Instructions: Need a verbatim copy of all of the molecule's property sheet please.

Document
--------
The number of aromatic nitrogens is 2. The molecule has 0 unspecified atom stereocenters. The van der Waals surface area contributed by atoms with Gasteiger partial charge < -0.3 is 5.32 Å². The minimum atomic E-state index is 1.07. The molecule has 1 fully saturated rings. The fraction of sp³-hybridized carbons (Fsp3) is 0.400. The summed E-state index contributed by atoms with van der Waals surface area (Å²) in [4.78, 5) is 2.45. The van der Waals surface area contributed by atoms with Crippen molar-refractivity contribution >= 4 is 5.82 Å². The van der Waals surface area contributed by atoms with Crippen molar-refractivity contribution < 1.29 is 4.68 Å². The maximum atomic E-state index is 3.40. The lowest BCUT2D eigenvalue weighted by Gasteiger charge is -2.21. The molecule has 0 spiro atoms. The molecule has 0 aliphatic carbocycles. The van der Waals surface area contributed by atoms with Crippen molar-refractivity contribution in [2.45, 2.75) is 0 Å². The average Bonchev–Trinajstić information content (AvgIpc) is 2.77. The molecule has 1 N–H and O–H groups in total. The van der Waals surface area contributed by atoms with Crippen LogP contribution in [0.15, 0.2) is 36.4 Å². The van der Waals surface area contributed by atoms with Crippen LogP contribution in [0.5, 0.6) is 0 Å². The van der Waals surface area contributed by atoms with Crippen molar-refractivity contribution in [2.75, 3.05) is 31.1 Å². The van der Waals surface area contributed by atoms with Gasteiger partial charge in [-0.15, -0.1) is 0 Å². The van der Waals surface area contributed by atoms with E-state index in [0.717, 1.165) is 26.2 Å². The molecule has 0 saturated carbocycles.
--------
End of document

The number of aromatic nitrogens is 2. The molecule has 0 unspecified atom stereocenters. The van der Waals surface area contributed by atoms with Gasteiger partial charge < -0.3 is 5.32 Å². The minimum atomic E-state index is 1.07. The molecule has 1 fully saturated rings. The fraction of sp³-hybridized carbons (Fsp3) is 0.400. The summed E-state index contributed by atoms with van der Waals surface area (Å²) in [4.78, 5) is 2.45. The van der Waals surface area contributed by atoms with Crippen molar-refractivity contribution >= 4 is 5.82 Å². The van der Waals surface area contributed by atoms with Crippen molar-refractivity contribution < 1.29 is 4.68 Å². The maximum atomic E-state index is 3.40. The lowest BCUT2D eigenvalue weighted by Gasteiger charge is -2.21. The molecule has 0 spiro atoms. The molecule has 0 aliphatic carbocycles. The van der Waals surface area contributed by atoms with Crippen molar-refractivity contribution in [2.45, 2.75) is 0 Å². The average Bonchev–Trinajstić information content (AvgIpc) is 2.77. The molecule has 1 N–H and O–H groups in total. The van der Waals surface area contributed by atoms with Crippen LogP contribution in [0.15, 0.2) is 36.4 Å². The van der Waals surface area contributed by atoms with Crippen LogP contribution in [0.5, 0.6) is 0 Å². The van der Waals surface area contributed by atoms with Crippen molar-refractivity contribution in [2.75, 3.05) is 31.1 Å². The van der Waals surface area contributed by atoms with Gasteiger partial charge in [-0.15, -0.1) is 0 Å². The van der Waals surface area contributed by atoms with E-state index in [0.717, 1.165) is 26.2 Å². The molecule has 0 saturated carbocycles.